There are few times as anticipated by schoolchildren as the final days before school lets out for winter break. While summer break is longer, for many youngsters winter break brings the ideal union of no school and holiday presents. For a group of local students, the final school days of December 2012 will also be memorable for a Bay County school bus accident. The event is a reminder for all of us of the importance of school bus safety. For our Panama City injury law firm, the collision is also a reminder of the complex intersection of school buses and accident law.
According to the News Herald, a Bay District school bus rear-ended a car on Thursday afternoon, sparking a chain reaction collision with two additional automobiles. The accident happened at the intersection of Transmitter Road and Douglas Road. 41 middle school students were onboard at the time of the crash. Bill Husflet, Superintendent of Bay District Schools, spoke with the press and said the bus driver told law enforcement that the bus would not come to a stop. None of the students were injured, but emergency medical officials did provide services to two people from the three other vehicles involved. No further details on their injuries were reported. Springfield Police Chief Phillip Thorne indicated that the crash is under investigation.
School bus accidents, like other roadway crashes, can have a wide range of causes. Like other drivers, school bus drivers can be guilty of negligence or wrongdoing, ranging from driving too fast for road conditions to driving under the influence of drugs or alcohol. Bus drivers may also be inadequately trained or may fail to adhere to special rules governing school bus vehicles, such as the requirement that they stop at all railroad crossings. Collisions involving school buses can also stem from the vehicles themselves, with collisions being due to an inherent product defect or improper maintenance. Of course, fault may also lie with another private driver, including one who fails to yield to a stopped school vehicle.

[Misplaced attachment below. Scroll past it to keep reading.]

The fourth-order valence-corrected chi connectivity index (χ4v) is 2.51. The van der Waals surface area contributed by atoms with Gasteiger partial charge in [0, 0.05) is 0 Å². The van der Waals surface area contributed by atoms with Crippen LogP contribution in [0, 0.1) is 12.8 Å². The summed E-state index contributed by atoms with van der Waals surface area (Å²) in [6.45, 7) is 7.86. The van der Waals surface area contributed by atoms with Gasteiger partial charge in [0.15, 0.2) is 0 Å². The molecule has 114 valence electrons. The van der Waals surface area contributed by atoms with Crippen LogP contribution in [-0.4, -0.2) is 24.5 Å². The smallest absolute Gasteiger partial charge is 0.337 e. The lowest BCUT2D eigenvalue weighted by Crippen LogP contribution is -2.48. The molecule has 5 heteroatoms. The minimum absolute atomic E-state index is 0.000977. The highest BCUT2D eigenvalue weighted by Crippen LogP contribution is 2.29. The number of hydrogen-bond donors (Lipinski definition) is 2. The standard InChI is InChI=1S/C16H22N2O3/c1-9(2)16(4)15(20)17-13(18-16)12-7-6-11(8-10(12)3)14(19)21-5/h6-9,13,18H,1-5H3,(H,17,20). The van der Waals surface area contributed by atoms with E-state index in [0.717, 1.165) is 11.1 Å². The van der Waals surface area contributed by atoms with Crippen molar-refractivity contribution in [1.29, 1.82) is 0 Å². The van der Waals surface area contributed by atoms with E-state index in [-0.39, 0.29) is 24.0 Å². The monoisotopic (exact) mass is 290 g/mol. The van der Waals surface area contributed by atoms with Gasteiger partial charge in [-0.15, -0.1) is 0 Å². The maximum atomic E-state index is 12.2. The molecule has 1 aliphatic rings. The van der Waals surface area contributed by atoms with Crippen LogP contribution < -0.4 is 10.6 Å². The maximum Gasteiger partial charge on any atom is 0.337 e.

Florida law (Title XLVIII, Section 1006.22) provides that "[m]aximum regard for safety and adequate protection of health" are the top priority of school districts when planning routes and operating school buses. The law also provides that districts are liable for tort claims (i.e. civil accident claims) involving school buses to the same extent that the state and state agencies are subject to tort claims (Title XLVIII, Section 1006.24). Although the general principle of sovereign immunity bars suits against the government, statutory law provides specific exceptions allowing claims and this provision makes those same rules applicable to claims against a school entity for a bus accident. It also means that these suits are subject to a very complicated set of procedural requirements.
To put it simply, Florida school bus accident cases are complex. Whether the claim is against another private citizen or against the school entity, an injured victim needs a law firm that understands this complexity. Wes Pittman has the experience and knowledge necessary to help those injured in Panama City school bus accidents to recover, regardless of whether the claim is against a private individuals or a school entity.